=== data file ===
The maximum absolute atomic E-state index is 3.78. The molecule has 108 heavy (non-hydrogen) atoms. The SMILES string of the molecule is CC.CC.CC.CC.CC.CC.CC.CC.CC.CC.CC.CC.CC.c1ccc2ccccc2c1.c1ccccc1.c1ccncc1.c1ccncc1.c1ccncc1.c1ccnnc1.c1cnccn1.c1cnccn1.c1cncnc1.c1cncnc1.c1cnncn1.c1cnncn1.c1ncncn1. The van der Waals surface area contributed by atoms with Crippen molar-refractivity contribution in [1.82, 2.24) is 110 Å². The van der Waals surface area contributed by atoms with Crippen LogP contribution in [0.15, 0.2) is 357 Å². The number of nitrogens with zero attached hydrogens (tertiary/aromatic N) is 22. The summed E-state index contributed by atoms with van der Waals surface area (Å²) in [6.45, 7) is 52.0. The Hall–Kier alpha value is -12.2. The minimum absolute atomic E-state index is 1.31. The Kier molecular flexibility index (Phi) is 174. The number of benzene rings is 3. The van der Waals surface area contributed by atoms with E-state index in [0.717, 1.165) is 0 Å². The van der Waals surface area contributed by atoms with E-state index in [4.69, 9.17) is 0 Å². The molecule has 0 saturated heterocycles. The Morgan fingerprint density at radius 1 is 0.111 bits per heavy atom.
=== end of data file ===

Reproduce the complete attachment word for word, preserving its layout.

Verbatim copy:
The maximum absolute atomic E-state index is 3.78. The molecule has 108 heavy (non-hydrogen) atoms. The SMILES string of the molecule is CC.CC.CC.CC.CC.CC.CC.CC.CC.CC.CC.CC.CC.c1ccc2ccccc2c1.c1ccccc1.c1ccncc1.c1ccncc1.c1ccncc1.c1ccnnc1.c1cnccn1.c1cnccn1.c1cncnc1.c1cncnc1.c1cnncn1.c1cnncn1.c1ncncn1. The van der Waals surface area contributed by atoms with Crippen molar-refractivity contribution in [1.82, 2.24) is 110 Å². The van der Waals surface area contributed by atoms with Crippen LogP contribution in [0.15, 0.2) is 357 Å². The number of nitrogens with zero attached hydrogens (tertiary/aromatic N) is 22. The summed E-state index contributed by atoms with van der Waals surface area (Å²) in [6.45, 7) is 52.0. The Hall–Kier alpha value is -12.2. The minimum absolute atomic E-state index is 1.31. The Kier molecular flexibility index (Phi) is 174. The number of benzene rings is 3. The van der Waals surface area contributed by atoms with E-state index in [0.717, 1.165) is 0 Å². The van der Waals surface area contributed by atoms with E-state index in [4.69, 9.17) is 0 Å². The molecule has 0 saturated heterocycles. The Morgan fingerprint density at radius 1 is 0.111 bits per heavy atom.